George Dieter

Monday, December 28, 1885
Wichita Daily Beacon. Pg 1
George Dieter, last night about half past ten o’clock, shot himself through the head with a revolver, in the loft of the barn in rear of the residence of his brother Gus Dieter, no. 718 south Main Street. The event has been a most sad interruption of the pleasant scenes of the Christmas holidays. The deceased returned about two months since from Texas and has since been staying at his brother’s house. He always appeared well dressed, and was both intelligent and well informed. He has been without employment excepting on Saturdays, when he worked in Tony Bruhn’s barber shop. He has evidently been very despondent at times, although his friends never suspected the extent of his mental depression. On Friday last, he said to Mr. Steuber who asked him to go down town with him ” I don’t care about it; and there is nobody in the world who wishes himself dead oftener than I do.” It should have been stated that Gus Dieter is now in El Paso,Texas, where he went on business. George has been attending to things about home, and in the main made himself agreeable, but he was liable to fits of moodiness when he tried his sister-in-law’s temper severely. Mr.Geo. Borstner, the shoemaker, is a friend of the family and took pains this morning to give the reporter a correct account of the tragedy. He was with the deceased most of the day yesterday and was in the house at the time the suicide occurred. George had been in good humor most of the day, but complained of the blues in the afternoon. He attended the rehearsal for the masquerade ball at the opera house in the afternoon, and at the Turner’s hall in the evening. Later in the evening he attended a social gathering at John Weisenfluh’s when it was noticed he refused to take part in the singing, although he is usually very accommodating on such occasions.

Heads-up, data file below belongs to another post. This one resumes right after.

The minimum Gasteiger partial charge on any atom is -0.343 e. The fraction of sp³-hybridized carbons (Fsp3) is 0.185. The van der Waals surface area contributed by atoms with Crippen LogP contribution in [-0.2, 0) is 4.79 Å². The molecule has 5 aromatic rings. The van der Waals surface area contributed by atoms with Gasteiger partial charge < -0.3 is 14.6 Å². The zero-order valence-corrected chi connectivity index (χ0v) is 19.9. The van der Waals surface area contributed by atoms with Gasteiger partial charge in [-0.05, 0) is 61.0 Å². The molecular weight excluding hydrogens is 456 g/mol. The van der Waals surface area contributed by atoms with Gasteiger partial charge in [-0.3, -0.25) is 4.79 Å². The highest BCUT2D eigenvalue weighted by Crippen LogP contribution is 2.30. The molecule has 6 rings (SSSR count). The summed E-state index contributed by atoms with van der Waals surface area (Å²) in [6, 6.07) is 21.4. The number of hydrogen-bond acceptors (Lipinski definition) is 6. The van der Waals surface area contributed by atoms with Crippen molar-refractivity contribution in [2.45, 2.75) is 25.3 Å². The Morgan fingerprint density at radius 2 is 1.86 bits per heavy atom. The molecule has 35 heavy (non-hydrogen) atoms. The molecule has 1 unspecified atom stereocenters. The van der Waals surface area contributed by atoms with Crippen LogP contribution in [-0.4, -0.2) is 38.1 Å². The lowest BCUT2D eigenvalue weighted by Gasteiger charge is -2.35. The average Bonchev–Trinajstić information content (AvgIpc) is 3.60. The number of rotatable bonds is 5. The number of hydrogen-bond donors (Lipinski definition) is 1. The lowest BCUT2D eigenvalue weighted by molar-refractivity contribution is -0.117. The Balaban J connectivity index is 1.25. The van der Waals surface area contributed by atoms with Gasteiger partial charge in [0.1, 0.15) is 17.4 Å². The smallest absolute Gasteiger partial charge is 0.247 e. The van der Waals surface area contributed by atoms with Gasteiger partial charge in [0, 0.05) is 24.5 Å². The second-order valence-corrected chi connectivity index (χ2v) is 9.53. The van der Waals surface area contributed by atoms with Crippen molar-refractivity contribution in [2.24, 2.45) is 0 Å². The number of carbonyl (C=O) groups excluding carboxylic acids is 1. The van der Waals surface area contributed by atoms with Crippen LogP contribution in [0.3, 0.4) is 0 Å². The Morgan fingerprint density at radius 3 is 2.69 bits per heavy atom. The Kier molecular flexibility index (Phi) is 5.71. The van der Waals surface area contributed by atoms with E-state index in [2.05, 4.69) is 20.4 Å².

During the evening his manner was rough towards his sister-in-law, so much so that Mr. Borstner remonstrated with him. He then declared his intentions of leaving the city. Mr.Borstner, with his mother and sister accompanied George and his sister home, and went in and sat down. George seemed very restless. He went to the bureau and wrote a note, which he left lying there, and then went out. They supposed he had gone to bed. In eight or ten minutes the report of a pistol was heard from the rear. They went to the door, but concluded it was only shot in sport by some one. Directly however, a sister of Mrs. Dieter’s went to the drawer, where George kept his revolver, and found it missing, and at the same time discovered the note he left, which was addressed to his brother, and contained simply there words: “August– I take my poor miserable life. What Phil Dieter is concerned in is a different thing—George Dieter.” On reading the note its fearful significancy was at once realized. Mr. Borstner went to the barn with a lantern and, after looking round for some time, finally climbed the ladder into the hay loft, and the first thing that met his horrified gaze was the dead body of poor George Dieter, who was lying on his side. He had shot himself in the right temple, the ball passing out the crown of the head. The following is the evidence of Mr. Borstner before the coroner’s jury and also that of his sister, Marie Borstner.